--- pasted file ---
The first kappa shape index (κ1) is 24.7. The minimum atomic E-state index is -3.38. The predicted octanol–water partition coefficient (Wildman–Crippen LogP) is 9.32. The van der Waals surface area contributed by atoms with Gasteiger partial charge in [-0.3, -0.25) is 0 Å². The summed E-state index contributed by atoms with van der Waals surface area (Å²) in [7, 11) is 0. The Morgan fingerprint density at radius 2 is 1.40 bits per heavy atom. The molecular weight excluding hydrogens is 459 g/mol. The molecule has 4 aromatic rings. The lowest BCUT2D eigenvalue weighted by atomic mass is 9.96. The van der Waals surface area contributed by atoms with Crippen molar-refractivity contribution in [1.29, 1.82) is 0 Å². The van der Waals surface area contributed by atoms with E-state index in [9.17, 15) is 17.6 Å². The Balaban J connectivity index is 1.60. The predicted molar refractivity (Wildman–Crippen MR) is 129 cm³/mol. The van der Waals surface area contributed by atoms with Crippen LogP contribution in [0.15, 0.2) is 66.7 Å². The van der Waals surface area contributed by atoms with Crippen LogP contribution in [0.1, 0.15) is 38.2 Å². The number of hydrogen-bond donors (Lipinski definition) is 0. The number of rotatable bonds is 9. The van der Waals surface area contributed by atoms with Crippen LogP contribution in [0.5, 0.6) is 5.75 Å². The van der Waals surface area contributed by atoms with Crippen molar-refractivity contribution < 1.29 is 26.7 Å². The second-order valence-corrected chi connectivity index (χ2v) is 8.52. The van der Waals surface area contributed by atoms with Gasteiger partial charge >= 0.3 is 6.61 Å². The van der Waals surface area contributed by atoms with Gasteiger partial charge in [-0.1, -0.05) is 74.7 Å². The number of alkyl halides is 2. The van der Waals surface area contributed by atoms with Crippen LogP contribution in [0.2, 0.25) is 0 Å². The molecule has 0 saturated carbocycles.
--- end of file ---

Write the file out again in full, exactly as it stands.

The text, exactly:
The first kappa shape index (κ1) is 24.7. The minimum atomic E-state index is -3.38. The predicted octanol–water partition coefficient (Wildman–Crippen LogP) is 9.32. The van der Waals surface area contributed by atoms with Gasteiger partial charge in [-0.3, -0.25) is 0 Å². The summed E-state index contributed by atoms with van der Waals surface area (Å²) in [7, 11) is 0. The Morgan fingerprint density at radius 2 is 1.40 bits per heavy atom. The molecular weight excluding hydrogens is 459 g/mol. The molecule has 4 aromatic rings. The lowest BCUT2D eigenvalue weighted by atomic mass is 9.96. The van der Waals surface area contributed by atoms with Crippen molar-refractivity contribution in [1.29, 1.82) is 0 Å². The van der Waals surface area contributed by atoms with E-state index in [9.17, 15) is 17.6 Å². The Balaban J connectivity index is 1.60. The predicted molar refractivity (Wildman–Crippen MR) is 129 cm³/mol. The van der Waals surface area contributed by atoms with Crippen LogP contribution in [0.15, 0.2) is 66.7 Å². The van der Waals surface area contributed by atoms with Crippen LogP contribution in [0.1, 0.15) is 38.2 Å². The number of hydrogen-bond donors (Lipinski definition) is 0. The number of rotatable bonds is 9. The van der Waals surface area contributed by atoms with Crippen LogP contribution in [0.5, 0.6) is 5.75 Å². The van der Waals surface area contributed by atoms with Crippen molar-refractivity contribution < 1.29 is 26.7 Å². The second-order valence-corrected chi connectivity index (χ2v) is 8.52. The van der Waals surface area contributed by atoms with Gasteiger partial charge >= 0.3 is 6.61 Å². The van der Waals surface area contributed by atoms with Gasteiger partial charge in [-0.1, -0.05) is 74.7 Å². The number of alkyl halides is 2. The van der Waals surface area contributed by atoms with Crippen LogP contribution in [0.2, 0.25) is 0 Å². The molecule has 0 saturated carbocycles.